- June 4, 2009
- Posted by: Dave Kurlan
- Category: Understanding the Sales Force
There are not a lot of companies that undertake 180 degree or 360 degree assessments of the sales force and that’s a good thing because there are so many limitations.
The 180 – The salesperson or sales manager does a self-rating on the predetermined competencies and attributes and the individual’s boss conducts the same ratings.
The 360 – The sales manager does a self-rating on the predetermined competencies and attributes and both the sales manager’s boss and the salespeople that report to the sales manager conduct the same ratings.
So the 180 and the 360 are nearly the same except for the number of people and the vertical depth.
What are the limitations?
- The assessment is only as strong as the competencies and attributes that have been identified. Most of these assessments miss more competencies than they include;
- The assessment is only as good as the scorer’s ability to completely understand each competency and attribute;
- The assessment is only as good as the scorer’s ability to know the difference between good and bad in each competency and attribute;
- The assessment is only as good as the scorer’s ability to observe the individual’s use of these competencies and attributes in the field;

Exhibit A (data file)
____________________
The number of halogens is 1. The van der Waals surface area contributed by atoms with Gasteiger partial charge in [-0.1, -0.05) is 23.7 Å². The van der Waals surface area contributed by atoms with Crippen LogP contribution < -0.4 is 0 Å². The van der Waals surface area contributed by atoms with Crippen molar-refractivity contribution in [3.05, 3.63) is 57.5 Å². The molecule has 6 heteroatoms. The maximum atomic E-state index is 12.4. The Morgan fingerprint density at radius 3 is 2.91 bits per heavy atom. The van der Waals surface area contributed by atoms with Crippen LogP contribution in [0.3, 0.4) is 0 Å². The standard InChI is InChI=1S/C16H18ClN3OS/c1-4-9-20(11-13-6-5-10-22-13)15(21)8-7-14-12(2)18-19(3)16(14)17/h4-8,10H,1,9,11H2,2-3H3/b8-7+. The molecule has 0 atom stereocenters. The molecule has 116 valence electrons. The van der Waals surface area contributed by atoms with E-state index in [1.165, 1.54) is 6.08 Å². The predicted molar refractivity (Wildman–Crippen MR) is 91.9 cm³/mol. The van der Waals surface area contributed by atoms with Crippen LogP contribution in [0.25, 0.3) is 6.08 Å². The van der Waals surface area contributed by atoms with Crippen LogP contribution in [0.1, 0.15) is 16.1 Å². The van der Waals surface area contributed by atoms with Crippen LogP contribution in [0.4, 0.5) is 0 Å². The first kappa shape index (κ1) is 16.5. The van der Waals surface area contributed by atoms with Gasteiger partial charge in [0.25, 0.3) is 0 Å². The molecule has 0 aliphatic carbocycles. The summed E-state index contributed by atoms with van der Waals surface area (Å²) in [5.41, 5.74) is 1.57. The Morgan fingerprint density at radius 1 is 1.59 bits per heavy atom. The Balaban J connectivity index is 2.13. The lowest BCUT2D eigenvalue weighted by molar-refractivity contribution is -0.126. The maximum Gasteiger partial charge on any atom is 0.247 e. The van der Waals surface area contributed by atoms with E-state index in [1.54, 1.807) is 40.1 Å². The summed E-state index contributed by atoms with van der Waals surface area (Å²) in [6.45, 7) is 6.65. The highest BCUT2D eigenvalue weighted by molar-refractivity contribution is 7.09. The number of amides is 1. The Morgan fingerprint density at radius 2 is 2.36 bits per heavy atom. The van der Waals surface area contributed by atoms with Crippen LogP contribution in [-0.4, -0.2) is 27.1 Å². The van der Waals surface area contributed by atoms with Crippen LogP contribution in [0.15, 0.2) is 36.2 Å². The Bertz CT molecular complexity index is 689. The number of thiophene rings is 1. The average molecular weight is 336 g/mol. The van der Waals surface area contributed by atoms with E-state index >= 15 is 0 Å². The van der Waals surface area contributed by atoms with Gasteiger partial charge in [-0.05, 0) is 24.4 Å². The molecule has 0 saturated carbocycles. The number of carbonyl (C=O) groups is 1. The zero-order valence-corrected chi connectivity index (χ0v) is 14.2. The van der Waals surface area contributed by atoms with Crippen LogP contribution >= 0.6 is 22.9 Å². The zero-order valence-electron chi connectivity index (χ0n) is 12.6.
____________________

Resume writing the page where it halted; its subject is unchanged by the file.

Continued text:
- The assessment is only as good as the scorer’s ability to honestly score the individual;
- The assessment is only as good as the scorer’s use of the entire range of potential scores. In other words, if the assessment uses a 1-5 scale, and the scorer uses the entire range of 1-5, there is reason to believe the scores are useful. On the other hand, if the scorer uses only 4’s as the lowest score and 5’s as the highest score, it yields little, if any, usefulness.
So even the most thoughtful and comprehensive 180’s and 360’s are very subjective and have major limitations. At best, they identify very strong and very weak performers. At worst, they are a waste of time.
My question is, why would a company bother to go through this time consuming, inaccurate process when there is a very accurate, very predictive, sales specific, time-tested, proven, validated sales force evaluation that can be implemented, analyzed and reviewed, quickly and easily for far less money?